Failure Isn’t Always a Bad Thing: Why You Need to Embrace Risk-Taking

It’s easy as a manager to convince yourself that playing it safe and maintaining the status quo is the best approach for success. Going by the adage of “If it ain’t broke, don’t fix it.” For many people, the fear of failure is greater than the hope of succeeding. Managers tend to take the safe route and dissuade risk-taking by discouraging risk takers and punishing them for their mistakes rather than recognizing and embracing their efforts to innovate and think outside the box. This behavior is detrimental to company growth and causes employees to be afraid to speak up when they have new and creative ideas. The lack of support from you as a leader will cause your employees to become risk-averse — stunting the development of your people and the company.

Give positive feedback and discuss what can be improved next time — setting a precedent for future actions, therefore, encouraging ambitiousness and key to influencing a positive air culture. Employees may show an innate fear to risk-taking but when provided with an environment where risk-taking is acceptable and encouraged; it elicits a rewarding feeling for them when they do take risks.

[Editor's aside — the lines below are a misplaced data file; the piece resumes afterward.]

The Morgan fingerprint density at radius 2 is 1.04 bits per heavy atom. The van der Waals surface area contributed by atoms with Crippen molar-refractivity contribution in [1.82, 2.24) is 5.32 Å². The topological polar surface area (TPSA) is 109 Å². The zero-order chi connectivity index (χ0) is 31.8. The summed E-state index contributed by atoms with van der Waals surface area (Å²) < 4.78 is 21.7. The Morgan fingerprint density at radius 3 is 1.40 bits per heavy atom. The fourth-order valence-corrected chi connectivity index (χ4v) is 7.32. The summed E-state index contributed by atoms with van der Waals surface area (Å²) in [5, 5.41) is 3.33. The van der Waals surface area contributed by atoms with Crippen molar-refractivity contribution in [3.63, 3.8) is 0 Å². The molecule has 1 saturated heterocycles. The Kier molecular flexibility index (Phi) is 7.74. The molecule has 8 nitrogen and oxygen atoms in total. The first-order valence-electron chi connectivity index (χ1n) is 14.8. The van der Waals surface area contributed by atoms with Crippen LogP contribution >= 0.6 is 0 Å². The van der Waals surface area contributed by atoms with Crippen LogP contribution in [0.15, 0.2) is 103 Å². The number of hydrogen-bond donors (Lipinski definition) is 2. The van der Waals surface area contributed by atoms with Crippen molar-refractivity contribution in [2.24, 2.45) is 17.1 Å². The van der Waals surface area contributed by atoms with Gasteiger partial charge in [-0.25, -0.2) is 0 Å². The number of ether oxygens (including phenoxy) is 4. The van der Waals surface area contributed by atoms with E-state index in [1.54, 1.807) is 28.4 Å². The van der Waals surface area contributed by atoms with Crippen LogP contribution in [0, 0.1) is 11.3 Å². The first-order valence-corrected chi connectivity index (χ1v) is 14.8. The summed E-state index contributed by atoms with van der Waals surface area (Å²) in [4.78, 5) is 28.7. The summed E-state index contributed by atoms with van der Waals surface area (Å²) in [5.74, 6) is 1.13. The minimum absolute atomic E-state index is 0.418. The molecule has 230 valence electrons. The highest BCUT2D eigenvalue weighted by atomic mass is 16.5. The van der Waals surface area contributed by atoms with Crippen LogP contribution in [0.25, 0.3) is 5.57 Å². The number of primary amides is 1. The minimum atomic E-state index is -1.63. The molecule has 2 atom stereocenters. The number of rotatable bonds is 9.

This doesn’t mean that you shouldn’t point out mistakes and failures when they happen, but instead make it a learning experience.

For example, instead of focusing on how an idea has failed, focus on how they’ve succeeded in finding how a method doesn’t work. Use these scenarios as a learning experience to train new team members or as a team-building exercise. Define key takeaways from the experience. What worked, what didn’t, and what was learned.

Risk-taking is necessary for growth, but you need to distinguish between recklessness and calculated risks. Stress the importance of taking risks but weigh the consequences that come from each risk. Emphasize that it’s okay to take a gamble, but not at the expense of the company.

Develop goals that are focused on the actions and efforts, not just end results. Actions can be controlled whereas outcomes can’t.

Provide examples on which risks are okay and which are not. For example, small failures of a few thousand dollars are okay but not huge losses of hundreds of thousands of dollars. Encourage them to take risks, but also set rules and structures that align with the means and vision of the company. Empower your employees to explore their innovative and creative sides, and you will see them and your company flourish.

Come Join The Future of Management™
Copyright © 2019 ManageLabs